Museum opening hours: Regular Hours: 10 am to 5 pm Tuesday-Saturday | Noon to 5 pm Sunday | Closed Mondays | Please Note: We will be CLOSED on Thanksgiving Day.

201 10th St. W

Bradenton, FL 34205

Manatee Rehabilitation

Manatee Rehabilitation

The Manatee Rehabilitation Program at the Museum

When a young manatee nicknamed “Baby Snoots” arrived in Bradenton for the Desoto celebration in 1949, there was much we didn’t know about these unique creatures that inhabited Florida’s coastal waters.

But over the years, as Snooty made his permanent home here at the South Florida Museum and became the most famous resident in Manatee County, he helped scientists and the public learn much about manatees — from how well they see and hear to the importance of saving wild manatee populations.

Snooty’s personality and charm gave face to the plight of manatees and his participation in numerous scientific studies over the years brought insight into many aspects of manatee life not otherwise available.

In addition to helping more than 2 million in-person and online visitors learn more about manatees, Snooty was also the spark that led the South Florida Museum to join the Manatee Rehabilitation Partnership in 1998 and take an active role in rehabilitating sick or injured manatees so that they could be returned to the wild.

The Partnership is a self-governing group originally created by the U.S. Fish and Wildlife Service that is made up of organizations that participate in manatee rescue and rehabilitation. The Museum is a Stage 2 manatee rehabilitation facility — the place where manatees come after their critical care needs have been taken care of. One of our main tasks is bringing rehab manatees up to the right size and weight for release. Typically, these animals remain in our care anywhere from a few months to more than a year, depending on the amount of care they need. Each manatee in our care eats and an estimated 10 percent of their body weight in food each day — romaine lettuce, along with kale, cabbage, potatoes and carrots and water hyacinth and other wild food collected by staff.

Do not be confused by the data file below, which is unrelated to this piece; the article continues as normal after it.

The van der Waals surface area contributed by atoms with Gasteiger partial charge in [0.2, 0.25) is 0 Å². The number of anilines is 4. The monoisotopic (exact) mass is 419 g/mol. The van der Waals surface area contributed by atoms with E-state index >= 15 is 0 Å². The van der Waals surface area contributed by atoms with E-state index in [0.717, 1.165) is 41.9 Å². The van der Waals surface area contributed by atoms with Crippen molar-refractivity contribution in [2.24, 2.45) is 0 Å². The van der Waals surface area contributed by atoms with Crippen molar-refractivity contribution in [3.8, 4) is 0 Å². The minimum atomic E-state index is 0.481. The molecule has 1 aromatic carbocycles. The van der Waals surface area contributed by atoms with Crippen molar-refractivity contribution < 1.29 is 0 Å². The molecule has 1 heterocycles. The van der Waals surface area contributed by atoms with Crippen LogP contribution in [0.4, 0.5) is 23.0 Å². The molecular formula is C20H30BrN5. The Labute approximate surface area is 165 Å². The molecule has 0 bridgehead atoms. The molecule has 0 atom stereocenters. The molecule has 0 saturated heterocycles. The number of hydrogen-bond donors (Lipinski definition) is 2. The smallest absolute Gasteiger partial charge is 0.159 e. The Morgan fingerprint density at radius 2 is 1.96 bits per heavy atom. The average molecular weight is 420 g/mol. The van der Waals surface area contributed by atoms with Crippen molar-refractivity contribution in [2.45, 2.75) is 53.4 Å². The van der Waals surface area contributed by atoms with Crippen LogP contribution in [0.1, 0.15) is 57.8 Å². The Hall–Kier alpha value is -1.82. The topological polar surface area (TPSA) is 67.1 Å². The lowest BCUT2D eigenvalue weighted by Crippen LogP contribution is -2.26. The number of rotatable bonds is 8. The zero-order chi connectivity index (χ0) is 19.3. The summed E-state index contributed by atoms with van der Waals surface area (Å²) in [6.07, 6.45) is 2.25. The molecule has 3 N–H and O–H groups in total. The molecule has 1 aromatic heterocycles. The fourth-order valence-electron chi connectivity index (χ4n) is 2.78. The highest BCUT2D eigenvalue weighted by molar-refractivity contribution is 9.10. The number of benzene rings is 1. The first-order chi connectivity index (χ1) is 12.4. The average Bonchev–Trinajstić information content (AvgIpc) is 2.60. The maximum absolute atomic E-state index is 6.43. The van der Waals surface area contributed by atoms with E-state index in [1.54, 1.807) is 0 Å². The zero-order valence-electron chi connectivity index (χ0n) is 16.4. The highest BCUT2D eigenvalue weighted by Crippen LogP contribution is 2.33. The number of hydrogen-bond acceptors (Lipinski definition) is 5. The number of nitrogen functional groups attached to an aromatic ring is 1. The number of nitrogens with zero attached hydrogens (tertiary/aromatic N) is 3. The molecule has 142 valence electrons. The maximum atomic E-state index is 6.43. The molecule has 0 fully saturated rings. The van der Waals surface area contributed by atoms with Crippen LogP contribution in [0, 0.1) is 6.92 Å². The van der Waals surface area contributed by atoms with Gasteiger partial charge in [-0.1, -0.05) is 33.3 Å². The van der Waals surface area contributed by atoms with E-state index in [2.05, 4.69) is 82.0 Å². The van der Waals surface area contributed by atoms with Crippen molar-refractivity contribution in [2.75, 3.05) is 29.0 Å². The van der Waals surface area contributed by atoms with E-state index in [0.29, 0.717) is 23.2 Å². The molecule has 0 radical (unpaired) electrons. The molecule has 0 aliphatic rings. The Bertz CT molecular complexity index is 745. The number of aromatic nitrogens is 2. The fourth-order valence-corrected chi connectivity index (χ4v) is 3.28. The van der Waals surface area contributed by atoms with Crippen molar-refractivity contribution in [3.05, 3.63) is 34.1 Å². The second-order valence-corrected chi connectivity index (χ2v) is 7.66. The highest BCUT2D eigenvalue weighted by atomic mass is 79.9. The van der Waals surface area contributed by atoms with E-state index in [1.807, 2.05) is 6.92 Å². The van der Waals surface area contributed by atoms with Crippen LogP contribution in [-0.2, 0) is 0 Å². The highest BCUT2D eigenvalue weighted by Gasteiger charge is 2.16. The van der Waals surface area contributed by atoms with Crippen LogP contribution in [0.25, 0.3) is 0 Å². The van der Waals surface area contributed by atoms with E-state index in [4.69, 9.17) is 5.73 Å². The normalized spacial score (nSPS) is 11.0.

The Museum has housed 33 rehabilitating manatees since 1998: Newton, Mo, Palma Sola, Desoto Park, Salvador, Angelito, Fort Myers Baby, Passe Grille Baby, Whitaker, Muddy Barron, Snitch, Little Coral, Baby Coral, Baby Sister, Little Nap, Coral Lee, Bolee, Cayman, Teco 2, Dese, Brandee, Charlie, Epac, Longo, Cheeno, Ace, Myakklemore, Icecube, Sarasolo, Randall, Gale, and Baca.